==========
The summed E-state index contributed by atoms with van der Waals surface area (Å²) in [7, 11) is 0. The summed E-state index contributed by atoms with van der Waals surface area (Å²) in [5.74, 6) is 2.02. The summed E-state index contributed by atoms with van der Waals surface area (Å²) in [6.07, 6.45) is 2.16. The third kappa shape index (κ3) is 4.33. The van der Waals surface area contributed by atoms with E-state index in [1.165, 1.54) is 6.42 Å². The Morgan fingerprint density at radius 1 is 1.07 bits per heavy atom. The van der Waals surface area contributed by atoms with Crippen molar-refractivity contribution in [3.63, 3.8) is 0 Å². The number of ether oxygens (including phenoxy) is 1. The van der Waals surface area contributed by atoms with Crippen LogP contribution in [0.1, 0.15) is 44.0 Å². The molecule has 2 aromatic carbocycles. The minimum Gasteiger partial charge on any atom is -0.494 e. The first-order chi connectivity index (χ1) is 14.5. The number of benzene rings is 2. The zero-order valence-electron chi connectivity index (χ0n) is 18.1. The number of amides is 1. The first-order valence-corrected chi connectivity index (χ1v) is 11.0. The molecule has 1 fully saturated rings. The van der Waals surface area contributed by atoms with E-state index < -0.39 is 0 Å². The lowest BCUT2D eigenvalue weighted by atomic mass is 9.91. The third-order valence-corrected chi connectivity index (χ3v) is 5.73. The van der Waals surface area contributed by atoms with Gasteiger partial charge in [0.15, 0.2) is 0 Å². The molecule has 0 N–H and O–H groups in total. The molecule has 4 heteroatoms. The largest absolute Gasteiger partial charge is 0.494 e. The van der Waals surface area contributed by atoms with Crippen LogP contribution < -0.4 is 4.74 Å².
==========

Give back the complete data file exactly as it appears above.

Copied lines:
The summed E-state index contributed by atoms with van der Waals surface area (Å²) in [7, 11) is 0. The summed E-state index contributed by atoms with van der Waals surface area (Å²) in [5.74, 6) is 2.02. The summed E-state index contributed by atoms with van der Waals surface area (Å²) in [6.07, 6.45) is 2.16. The third kappa shape index (κ3) is 4.33. The van der Waals surface area contributed by atoms with E-state index in [1.165, 1.54) is 6.42 Å². The Morgan fingerprint density at radius 1 is 1.07 bits per heavy atom. The van der Waals surface area contributed by atoms with Crippen molar-refractivity contribution in [3.63, 3.8) is 0 Å². The number of ether oxygens (including phenoxy) is 1. The van der Waals surface area contributed by atoms with Crippen LogP contribution in [0.1, 0.15) is 44.0 Å². The molecule has 2 aromatic carbocycles. The minimum Gasteiger partial charge on any atom is -0.494 e. The first-order chi connectivity index (χ1) is 14.5. The number of benzene rings is 2. The zero-order valence-electron chi connectivity index (χ0n) is 18.1. The number of amides is 1. The first-order valence-corrected chi connectivity index (χ1v) is 11.0. The molecule has 1 fully saturated rings. The van der Waals surface area contributed by atoms with E-state index < -0.39 is 0 Å². The lowest BCUT2D eigenvalue weighted by atomic mass is 9.91. The third-order valence-corrected chi connectivity index (χ3v) is 5.73. The van der Waals surface area contributed by atoms with Gasteiger partial charge in [0.15, 0.2) is 0 Å². The molecule has 0 N–H and O–H groups in total. The molecule has 4 heteroatoms. The largest absolute Gasteiger partial charge is 0.494 e. The van der Waals surface area contributed by atoms with Crippen LogP contribution < -0.4 is 4.74 Å².